Safety is always the top priority in equestrian sports. equitrends International presents products such as helmets, vests and safety shoes for riders and explains what you should look out for in terms of fit, size and material when giving advice.
Working and dealing with horses is not only fun – it also involves risks. Prudence and the right equipment help to minimize or completely prevent injuries. It is the equestrian sports retailer’s job to ask customers about their everyday life and habits on and around the horse and to advise them accordingly.
Martin Heiland is an employee of the prevention department of the SVLFG and also a horse owner and breeder himself. He names insufficient risk assessments and negligence as the main causes of serious or even fatal accidents: “Accidents happen mainly on the ground and in close contact with the horses. A real focus of accidents is leading. Accidents happen here mainly by kicking or when the rope is wrapped around the wrist”. Besides gloves, safety shoes are important to mention here.
Heiland emphasizes: “The use of safety shoes in the horse business is mandatory and an important protection against foot injuries, such as bruises”. The manufacturers Hobo Shoes and USG attach importance not only to increasing comfort but also to modern design. Safety shoes must be certified and should offer the necessary toe protection, the soles must be force-resistant. Heiland adds: “Safety shoes should be worn in high-risk situations, such as when the horse is handled close to the ground. Safety shoes are not necessary when riding”.
In the footwear test, shock resistance, pressure resistance and the cushioning and fixing of the toe cap of safety shoes are tested. The Hobo Shoes team adds: “Safety shoes must protect the foot from crushing and breaking. In equestrian sports, they should be ankle high and have a non-slip sole. The freedom of movement of the joint must be guaranteed by elastic inserts or lacing. The protective cap protects the toes from injury with a protection of 200 joules. This corresponds to a pressure of 1,500 kg at a fall height of zero.” There is also the GS test mark. The abbreviation stands for “tested safety”. Heiland holds: “CE must be. GS is a voluntary, additional test with higher requirements.” Markings and pictograms of any kind must be clearly visible be affixed to the packaging. In addition, instructions for use in German language should be enclosed with all PPE products. Foreign markings are not permitted. The employees of Hobo Shoes also mention the European ISO standards as quality marks. The ISO standard certifies that the footwear has a profiled outsole, as well as Antistatic and a closed heel area.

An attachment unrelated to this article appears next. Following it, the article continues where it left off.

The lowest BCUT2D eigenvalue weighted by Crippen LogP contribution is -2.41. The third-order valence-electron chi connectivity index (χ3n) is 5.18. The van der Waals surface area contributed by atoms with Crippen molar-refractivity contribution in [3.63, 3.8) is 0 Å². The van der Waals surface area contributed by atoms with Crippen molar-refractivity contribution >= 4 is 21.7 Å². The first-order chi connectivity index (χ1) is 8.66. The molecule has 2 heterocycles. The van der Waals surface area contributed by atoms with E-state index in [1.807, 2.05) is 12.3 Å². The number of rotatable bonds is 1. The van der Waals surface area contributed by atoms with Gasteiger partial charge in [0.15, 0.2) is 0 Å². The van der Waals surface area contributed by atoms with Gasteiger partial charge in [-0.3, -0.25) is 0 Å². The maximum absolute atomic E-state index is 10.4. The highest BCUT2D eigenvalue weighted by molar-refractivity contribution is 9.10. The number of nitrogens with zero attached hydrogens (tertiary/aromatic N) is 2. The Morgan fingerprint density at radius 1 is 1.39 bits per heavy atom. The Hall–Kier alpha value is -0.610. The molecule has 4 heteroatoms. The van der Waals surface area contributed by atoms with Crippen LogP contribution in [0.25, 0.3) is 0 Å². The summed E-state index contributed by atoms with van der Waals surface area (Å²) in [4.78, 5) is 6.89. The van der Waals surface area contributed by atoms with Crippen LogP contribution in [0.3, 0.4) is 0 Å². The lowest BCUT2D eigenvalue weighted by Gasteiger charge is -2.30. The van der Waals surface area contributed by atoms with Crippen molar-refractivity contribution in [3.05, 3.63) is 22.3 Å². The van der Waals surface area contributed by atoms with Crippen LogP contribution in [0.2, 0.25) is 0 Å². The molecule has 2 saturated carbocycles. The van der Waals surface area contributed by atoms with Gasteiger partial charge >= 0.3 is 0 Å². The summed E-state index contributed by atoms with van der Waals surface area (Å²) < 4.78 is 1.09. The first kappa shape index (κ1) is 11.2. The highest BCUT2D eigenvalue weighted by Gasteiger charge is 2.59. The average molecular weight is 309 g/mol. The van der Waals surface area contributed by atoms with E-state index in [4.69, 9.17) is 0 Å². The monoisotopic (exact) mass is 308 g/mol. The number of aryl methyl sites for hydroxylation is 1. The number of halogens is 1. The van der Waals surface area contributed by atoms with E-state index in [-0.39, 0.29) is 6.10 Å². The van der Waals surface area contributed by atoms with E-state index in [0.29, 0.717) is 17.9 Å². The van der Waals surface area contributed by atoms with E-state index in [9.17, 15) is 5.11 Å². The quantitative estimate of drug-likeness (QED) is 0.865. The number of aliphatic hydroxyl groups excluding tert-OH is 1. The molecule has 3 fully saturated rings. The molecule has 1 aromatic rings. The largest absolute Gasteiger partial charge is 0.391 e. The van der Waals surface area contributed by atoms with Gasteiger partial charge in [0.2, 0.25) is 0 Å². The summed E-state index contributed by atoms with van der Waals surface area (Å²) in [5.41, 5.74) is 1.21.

Safety vests protect riders in case of a fall and can prevent serious injuries – if they fit right. Perfectly fitting vests reduce the impact energy and are thus intended to minimize injuries. The British Equestrian Trade Association, BETA for short, had safety vests tested and established a standard for them, which was later adopted for the whole of Europe and laid down in DIN EN 13158, the valid “Standard for protective clothing in equestrian sports”. Three levels are distinguished here: Level 1 vests have a low protective function and are recommended exclusively for professional jockeys. Vests with level 2 fulfil a medium safety standard, for example with different back protectors. Vests with level 3 offer the highest level of protection – comprehensive protection during competition riding or training at home.
The actual protector is usually made of plastic or foams. Safety vests should not restrict the rider’s freedom of movement, but must not slip in the event of a fall. Experts advise that a safety vest should cover the entire circumference of the torso. At the front, the lower edge should end at least 2.5 centimeters below the ribs, approximately at the height of the navel. At the neck, the vest should extend at least 2.5 centimeters over the sternum. At the sides, the gap between the iliac crest (hip bone) and the vest should not exceed three centimeters. The shoulder straps must cover the middle 50 percent of the clavicle. The greatest risk of injury is on the back: the safety vest must extend to the seventh cervical vertebra. The seventh cervical vertebra is the protruding bone below the neck. It should also overlap the upper edge of the pelvis towards the buttocks. Caution: The vest must not be too long at the back, otherwise it will stand up on the saddle and be pushed upwards. In order to determine the ideal back length for the customer, a saddle can be tested.
In addition to vests, riding helmets should also fit perfectly – and: be worn at all times. Heiland regrets: “When riding, the helmet obligation has not yet penetrated everywhere. But if an
accident happens, we have some seriously injured riders without helmets, but only minor or no injuries thanks to helmets. In some cases, the victims would no longer be alive if they had not been wearing helmets.” The first glance also applies to helmets that are to be added to the portfolio of the company’s own equestrian sports business. When trying on a helmet in the shop, the salesperson / dealer should make sure that the helmet fits comfortably and is pleasing to the eye. Ask if the helmet pinches in one place and give enough choice to suit the customer’s taste.
Replace in good time
The personal protective equipment must be replaced at different intervals depending on the manufacturer’s risk assessment: In the case of USG safety vests, for example, this time window is 7 years. For riding helmets the guideline is 4 to 5 years. The protective effect of the helmets can be reduced by constant UV radiation, for example. If protective equipment is damaged in a fall it should be replaced directly. In case of cracks, holes and porous materials a new purchase is necessary, too.
Author: Lisa Freudlsperger/equitrends International